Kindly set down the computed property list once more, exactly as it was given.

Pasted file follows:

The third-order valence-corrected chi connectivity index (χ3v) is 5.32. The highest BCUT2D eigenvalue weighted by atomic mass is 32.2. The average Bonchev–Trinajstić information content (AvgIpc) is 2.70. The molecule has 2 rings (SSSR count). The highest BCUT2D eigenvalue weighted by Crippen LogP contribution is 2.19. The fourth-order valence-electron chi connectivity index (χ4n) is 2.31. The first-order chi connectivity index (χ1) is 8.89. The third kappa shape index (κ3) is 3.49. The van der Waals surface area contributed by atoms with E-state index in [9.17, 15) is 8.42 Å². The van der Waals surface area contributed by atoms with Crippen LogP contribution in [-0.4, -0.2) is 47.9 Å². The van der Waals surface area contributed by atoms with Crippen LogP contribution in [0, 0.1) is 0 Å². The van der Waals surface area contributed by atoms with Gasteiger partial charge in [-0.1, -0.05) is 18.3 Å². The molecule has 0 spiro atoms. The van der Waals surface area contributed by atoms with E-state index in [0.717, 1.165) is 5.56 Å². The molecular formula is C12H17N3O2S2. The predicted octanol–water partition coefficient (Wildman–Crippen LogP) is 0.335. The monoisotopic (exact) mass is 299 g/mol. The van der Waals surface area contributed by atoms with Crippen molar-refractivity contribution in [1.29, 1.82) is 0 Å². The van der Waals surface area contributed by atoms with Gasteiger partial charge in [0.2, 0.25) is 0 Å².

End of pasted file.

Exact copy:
The third-order valence-corrected chi connectivity index (χ3v) is 5.32. The highest BCUT2D eigenvalue weighted by atomic mass is 32.2. The average Bonchev–Trinajstić information content (AvgIpc) is 2.70. The molecule has 2 rings (SSSR count). The highest BCUT2D eigenvalue weighted by Crippen LogP contribution is 2.19. The fourth-order valence-electron chi connectivity index (χ4n) is 2.31. The first-order chi connectivity index (χ1) is 8.89. The third kappa shape index (κ3) is 3.49. The van der Waals surface area contributed by atoms with E-state index in [9.17, 15) is 8.42 Å². The van der Waals surface area contributed by atoms with Crippen LogP contribution in [-0.4, -0.2) is 47.9 Å². The van der Waals surface area contributed by atoms with Crippen LogP contribution in [0, 0.1) is 0 Å². The van der Waals surface area contributed by atoms with Gasteiger partial charge in [-0.1, -0.05) is 18.3 Å². The molecule has 0 spiro atoms. The van der Waals surface area contributed by atoms with E-state index in [0.717, 1.165) is 5.56 Å². The molecular formula is C12H17N3O2S2. The predicted octanol–water partition coefficient (Wildman–Crippen LogP) is 0.335. The monoisotopic (exact) mass is 299 g/mol. The van der Waals surface area contributed by atoms with Crippen molar-refractivity contribution in [1.29, 1.82) is 0 Å². The van der Waals surface area contributed by atoms with Gasteiger partial charge in [0.2, 0.25) is 0 Å².